MNA is one of the most commonly used remediation approaches for petroleum hydrocarbon plumes. Aerobic and anaerobic biodegradation reactions for hydrocarbons are ubiquitous at petroleum release sites, and most hydrocarbon plumes are relatively short and either stable or shrinking. MNA processes are also active for MTBE plumes and other fuel additives.

References

  1. ^ 1.0 1.1 1.2 1.3 Newell, C.J., Connor, J.A., 1998. Characteristics of dissolved petroleum hydrocarbon plumes, results from four studies. American Petroleum Institute. Washington, D.C. Report pdf
  2. ^ Zogorski, J.S., Carter, J.M., Ivahnenko, T., Lapham, W.W., Moran, M.J., Rowe, B.L., Squillace, P.J., Toccalino, P.L., 2006. Volatile organic compounds in the nation’s ground water and drinking-water supply wells. US Geological Survey Circular, 1292, 101. Report pdf
  3. ^ Connor, J.A., Kamath, R., Walker, K.L., McHugh, T.E., 2014. Review of quantitative surveys of the length and stability of MTBE, TBA, and benzene plumes in groundwater at UST sites. Groundwater, 53, 195–206. doi: 10.1111/gwat.12233
  4. ^ Introduction to Risk-Based Corrective Action (RBCA). Michigan Department of Environmental Quality. DEQ RBCA
  5. ^ ASTM, 2015. Standard Guide for Risk Based Corrective Action. ASTM E2081 - 00(2015). Standard Guide for RBCA
  6. ^ Rice, D.W., Grose, R.D., Michaelsen, J.C., Dooher, B.P., MacQueen, D.H., Cullen, S.J., Kastenberg, W.E., Everett, L.G., Marino, M.A., 1995. California leaking underground fuel tank (LUFT) historical case analysis. Environmental Protection Department. Report pdf
  7. ^ Mace, R.E., Fisher, R.S., Welch, D.M., Parra, S.P., 1997. Extent, mass, and duration of hydrocarbon plumes from leaking petroleum storage tank sites in Texas. Bureau of Economic Geology, University of Texas at Austin. Geologic Circular 97-1. Geologic Circular GC9701
  8. ^ Wilson, J.T., 2011. An Approach for Evaluating the Progress of Natural Attenuation in Groundwater. EPA 600-R-11-204. Report pdf
  9. ^ Wiedemeier, T.H., Wilson, J.T., Kampbell, D.H., Miller, R.N., Hansen, J.E., 1999. Technical protocol for implementing intrinsic remediation with long-term monitoring for natural attenuation of fuel contamination dissolved in groundwater. Volume I. Report pdf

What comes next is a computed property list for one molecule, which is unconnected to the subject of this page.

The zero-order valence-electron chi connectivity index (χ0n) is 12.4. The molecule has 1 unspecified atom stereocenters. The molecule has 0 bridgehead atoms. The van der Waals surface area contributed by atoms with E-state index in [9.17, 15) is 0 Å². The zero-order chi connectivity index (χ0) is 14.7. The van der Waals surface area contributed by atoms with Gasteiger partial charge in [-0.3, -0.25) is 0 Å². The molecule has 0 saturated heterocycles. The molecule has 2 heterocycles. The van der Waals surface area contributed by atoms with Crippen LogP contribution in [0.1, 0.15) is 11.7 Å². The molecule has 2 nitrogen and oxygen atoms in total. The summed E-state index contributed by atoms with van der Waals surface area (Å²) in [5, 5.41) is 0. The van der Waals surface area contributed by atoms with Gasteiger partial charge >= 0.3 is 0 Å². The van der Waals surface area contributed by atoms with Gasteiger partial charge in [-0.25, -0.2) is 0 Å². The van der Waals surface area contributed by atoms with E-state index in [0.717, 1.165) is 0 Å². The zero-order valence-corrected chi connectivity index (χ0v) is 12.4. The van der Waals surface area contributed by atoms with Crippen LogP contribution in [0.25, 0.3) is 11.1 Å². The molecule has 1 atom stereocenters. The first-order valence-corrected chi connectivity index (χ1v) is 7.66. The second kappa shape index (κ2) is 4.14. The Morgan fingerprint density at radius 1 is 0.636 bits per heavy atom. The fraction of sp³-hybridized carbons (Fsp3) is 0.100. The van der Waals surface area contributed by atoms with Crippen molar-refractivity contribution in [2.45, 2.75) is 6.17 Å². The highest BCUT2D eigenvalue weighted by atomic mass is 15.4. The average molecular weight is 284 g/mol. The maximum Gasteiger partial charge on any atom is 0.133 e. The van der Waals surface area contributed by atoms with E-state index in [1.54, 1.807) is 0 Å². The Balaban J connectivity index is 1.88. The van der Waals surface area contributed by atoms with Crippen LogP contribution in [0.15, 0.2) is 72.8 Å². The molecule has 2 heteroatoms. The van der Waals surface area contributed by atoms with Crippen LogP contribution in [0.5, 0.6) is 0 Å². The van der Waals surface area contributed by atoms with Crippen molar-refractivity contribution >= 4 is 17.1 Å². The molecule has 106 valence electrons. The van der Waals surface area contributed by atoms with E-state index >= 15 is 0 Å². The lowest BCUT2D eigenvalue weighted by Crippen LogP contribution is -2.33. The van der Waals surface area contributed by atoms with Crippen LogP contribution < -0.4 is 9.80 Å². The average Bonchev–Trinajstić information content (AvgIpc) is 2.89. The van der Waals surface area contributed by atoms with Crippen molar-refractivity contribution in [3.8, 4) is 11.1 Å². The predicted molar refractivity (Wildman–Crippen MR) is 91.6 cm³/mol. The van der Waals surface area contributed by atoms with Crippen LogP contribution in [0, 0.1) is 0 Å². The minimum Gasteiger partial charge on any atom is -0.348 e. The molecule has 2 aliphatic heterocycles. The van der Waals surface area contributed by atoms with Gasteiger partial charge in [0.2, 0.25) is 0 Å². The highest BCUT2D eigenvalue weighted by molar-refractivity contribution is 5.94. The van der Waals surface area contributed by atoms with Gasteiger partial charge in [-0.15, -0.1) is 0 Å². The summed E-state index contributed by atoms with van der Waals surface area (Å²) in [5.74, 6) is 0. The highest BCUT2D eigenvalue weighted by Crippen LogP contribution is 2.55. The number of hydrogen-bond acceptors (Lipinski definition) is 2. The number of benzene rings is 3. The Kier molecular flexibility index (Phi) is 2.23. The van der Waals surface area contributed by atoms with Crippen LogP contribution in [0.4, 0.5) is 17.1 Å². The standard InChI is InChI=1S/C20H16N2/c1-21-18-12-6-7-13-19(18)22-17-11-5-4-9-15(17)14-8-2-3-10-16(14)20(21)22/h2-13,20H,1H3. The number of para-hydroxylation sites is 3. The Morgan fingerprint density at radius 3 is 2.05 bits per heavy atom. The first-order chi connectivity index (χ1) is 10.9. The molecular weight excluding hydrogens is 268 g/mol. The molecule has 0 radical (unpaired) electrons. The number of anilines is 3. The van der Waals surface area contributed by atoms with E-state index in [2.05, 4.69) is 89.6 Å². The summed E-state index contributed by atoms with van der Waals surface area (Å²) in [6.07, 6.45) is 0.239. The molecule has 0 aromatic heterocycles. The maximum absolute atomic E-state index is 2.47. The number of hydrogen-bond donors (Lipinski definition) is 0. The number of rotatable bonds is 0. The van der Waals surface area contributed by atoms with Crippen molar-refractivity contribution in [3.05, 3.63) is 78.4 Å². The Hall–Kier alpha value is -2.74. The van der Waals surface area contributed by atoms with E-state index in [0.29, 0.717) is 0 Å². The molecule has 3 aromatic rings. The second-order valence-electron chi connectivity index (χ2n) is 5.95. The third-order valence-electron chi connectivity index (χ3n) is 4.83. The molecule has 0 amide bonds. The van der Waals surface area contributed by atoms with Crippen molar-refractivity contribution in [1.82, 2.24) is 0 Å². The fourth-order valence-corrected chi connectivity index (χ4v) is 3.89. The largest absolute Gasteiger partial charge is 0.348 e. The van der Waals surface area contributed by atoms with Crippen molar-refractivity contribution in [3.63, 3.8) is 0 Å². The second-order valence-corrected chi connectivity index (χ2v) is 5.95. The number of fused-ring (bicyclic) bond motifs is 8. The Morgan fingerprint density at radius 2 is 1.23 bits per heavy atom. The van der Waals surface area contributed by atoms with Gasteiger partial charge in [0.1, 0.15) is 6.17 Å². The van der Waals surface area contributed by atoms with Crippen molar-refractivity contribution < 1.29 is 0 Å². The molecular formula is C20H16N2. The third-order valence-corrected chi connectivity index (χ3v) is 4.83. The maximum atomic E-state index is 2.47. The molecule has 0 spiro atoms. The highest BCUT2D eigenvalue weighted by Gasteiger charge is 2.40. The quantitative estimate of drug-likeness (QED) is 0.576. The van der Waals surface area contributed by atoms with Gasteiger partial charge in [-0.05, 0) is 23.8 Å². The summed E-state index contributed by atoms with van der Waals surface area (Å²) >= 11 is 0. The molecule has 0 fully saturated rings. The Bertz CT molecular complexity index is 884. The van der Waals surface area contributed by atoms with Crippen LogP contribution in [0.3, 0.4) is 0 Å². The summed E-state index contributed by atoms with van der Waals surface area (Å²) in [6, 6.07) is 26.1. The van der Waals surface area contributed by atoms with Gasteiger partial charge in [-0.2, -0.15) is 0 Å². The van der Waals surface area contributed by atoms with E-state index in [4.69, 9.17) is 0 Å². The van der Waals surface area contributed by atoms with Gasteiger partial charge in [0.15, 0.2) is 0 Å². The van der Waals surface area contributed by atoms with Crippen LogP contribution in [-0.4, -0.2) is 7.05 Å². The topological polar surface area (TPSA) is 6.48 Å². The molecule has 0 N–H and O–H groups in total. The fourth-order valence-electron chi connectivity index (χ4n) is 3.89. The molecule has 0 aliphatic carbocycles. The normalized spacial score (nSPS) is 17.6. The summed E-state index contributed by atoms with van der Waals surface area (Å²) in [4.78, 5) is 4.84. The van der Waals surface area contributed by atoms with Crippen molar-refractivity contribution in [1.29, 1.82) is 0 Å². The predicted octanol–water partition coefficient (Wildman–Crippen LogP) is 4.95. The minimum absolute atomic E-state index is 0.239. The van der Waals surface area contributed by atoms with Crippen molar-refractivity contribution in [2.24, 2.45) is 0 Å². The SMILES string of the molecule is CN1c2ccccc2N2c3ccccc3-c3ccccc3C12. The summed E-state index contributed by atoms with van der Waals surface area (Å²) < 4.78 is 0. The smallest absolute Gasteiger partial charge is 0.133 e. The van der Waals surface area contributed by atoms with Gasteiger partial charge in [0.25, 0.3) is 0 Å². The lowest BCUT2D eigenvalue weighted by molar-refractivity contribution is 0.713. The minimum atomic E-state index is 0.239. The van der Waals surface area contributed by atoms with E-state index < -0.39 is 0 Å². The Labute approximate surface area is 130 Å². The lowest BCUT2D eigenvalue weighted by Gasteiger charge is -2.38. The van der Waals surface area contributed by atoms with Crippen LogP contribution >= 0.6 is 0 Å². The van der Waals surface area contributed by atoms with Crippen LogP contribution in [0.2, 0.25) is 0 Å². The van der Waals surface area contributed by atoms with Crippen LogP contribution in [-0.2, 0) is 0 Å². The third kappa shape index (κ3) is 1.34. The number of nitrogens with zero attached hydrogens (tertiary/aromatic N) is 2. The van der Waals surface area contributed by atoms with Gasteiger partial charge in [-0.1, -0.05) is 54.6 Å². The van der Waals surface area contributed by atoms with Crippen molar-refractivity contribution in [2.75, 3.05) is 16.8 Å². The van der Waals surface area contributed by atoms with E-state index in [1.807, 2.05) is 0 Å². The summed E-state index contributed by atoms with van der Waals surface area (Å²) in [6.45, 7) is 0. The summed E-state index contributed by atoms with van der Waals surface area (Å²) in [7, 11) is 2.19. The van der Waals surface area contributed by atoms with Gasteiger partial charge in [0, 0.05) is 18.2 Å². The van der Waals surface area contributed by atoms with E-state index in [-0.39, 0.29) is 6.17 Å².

10. ^ Newell, C.J., Gonzales, J., McLeod, R., 1996. BIOSCREEN natural attenuation decision support system, U.S. Environmental Protection Agency. EPA/600/R-96/087. Report pdf
  11. ^ 11.0 11.1 Ng, G.H.C., Bekins, B.A., Cozzarelli, I.M., Baedecker, M.J., Bennett, P.C., Amos, R.T., 2014. A mass balance approach to investigating geochemical controls on secondary water quality impacts at a crude oil spill site near Bemidji, MN. Journal of Contaminant Hydrology, 164, 1-15. doi: 10.1016/j.jconhyd.2014.04.006
  12. ^ U.S. Environmental Protection Agency, 2016. Table of Regulated Drinking Water Contaminants. Table of Regulated Drinking Water
  13. ^ Suarez, M.P., Rifai, H.S., 1999. Biodegradation rates for fuel hydrocarbons and chlorinated solvents in groundwater. Bioremediation Journal, 3(4), 337-362. doi: 10.1080/10889869991219433
  14. ^ 14.0 14.1 Schmidt, T.C., Schirmer, M., Weiß, H., Haderlein, S.B., 2004. Microbial degradation of methyl tert-butyl ether and tert-butyl alcohol in the subsurface. Journal of Contaminant Hydrology, 70(3), 173-203. doi:10.1016/j.jconhyd.2003.09.001
  15. ^ Deeb, R.A., Scow, K.M., Alvarez-Cohen, L., 2000. Aerobic MTBE biodegradation: an examination of past studies, current challenges and future research directions. Biodegradation, 11(2-3), 171-185. doi: 10.1023/a:1011113320414
  16. ^ 16.0 16.1 Wilson, J.T., Kaiser, P.M., Adair, C., 2005. Monitored natural attenuation of MTBE as a risk management option at leaking underground storage tank sites EPA/600/R-04/1790. Report pdf
  17. ^ Kamath, R., Adamson, D.T. , Newell, C.J., Vangelas, K.M., and Looney, B.B., 2010. Passive soil vapor extraction. Savannah River National Laboratory, Aiken, South Carolina. SRNL-STI-2009-00571, Rev. 1. Report pdf
  18. ^ McDade, J.M., Connor, J.A., Paquette, S.M., Small, J.M., 2015. Exceptionally long MTBE plumes of the past have greatly diminished. Groundwater, 53(4), 515-524. doi: 10.1111/gwat.12322
  19. ^ Hunkeler, D., Meckenstock, R. U., Sherwood Lollar, B., Schmidt, T. C., Wilson, J. T., 2008. A Guide for Assessing Biodegradation and Source Identification of Organic Groundwater Contaminants Using Compound Specific Isotope Analysis (CSIA). U.S. Environmental Protection Agency, Washington, D.C., EPA/600/R-08/148. Report pdf
  20. ^ McHugh, T.E., Kulkarni, P.R., Newell, C.J., Connor, J.A., Garg, S., 2014. Progress in remediation of groundwater at petroleum sites in California. Groundwater, 52(6), 898-907. doi: 10.1111/gwat.12136
  21. ^ Falta, R.W., 2005. The Potential for Ground Water Contamination by the Gasoline Lead Scavengers Ethylene Dibromide and 1, 2‐Dichloroethane. Environmental Science and Technology Magazine Online. Report pdf
  22. ^ 22.0 22.1 Wilson, J.T., Banks, K., Earle, R.C., He, Y., Kuder, T., Adair, C., 2008. Natural attenuation of the lead scavengers 1, 2-dibromoethane (EDB) and 1, 2-dichloroethane (1, 2-DCA) at motor fuel release sites and implications for risk management. US Environmental Protection Agency, Office of Research and Development, National Risk Management Research Laboratory. Report pdf
  23. ^ Corseuil, H.X., Monier, A.L., Fernandes, M., Schneider, M.R., Nunes, C.C., do Rosario, M., Alvarez, P.J., 2011. BTEX plume dynamics following an ethanol blend release: geochemical footprint and thermodynamic constraints on natural attenuation. Environmental Science & Technology, 45(8), 3422-3429. doi: 10.1021/es104055q
  24. ^ Mackay, D., de Sieyes, N., Einarson, M., Feris, K., Pappas, A., Wood, I., Jacobson, L., Justice, L., Noske, M., Wilson, J., Adair, C., 2007. Impact of ethanol on the natural attenuation of MTBE in a normally sulfate-reducing aquifer. Environmental Science & Technology, 41(6), 2015-2021. doi:10.1021/es062156q

See Also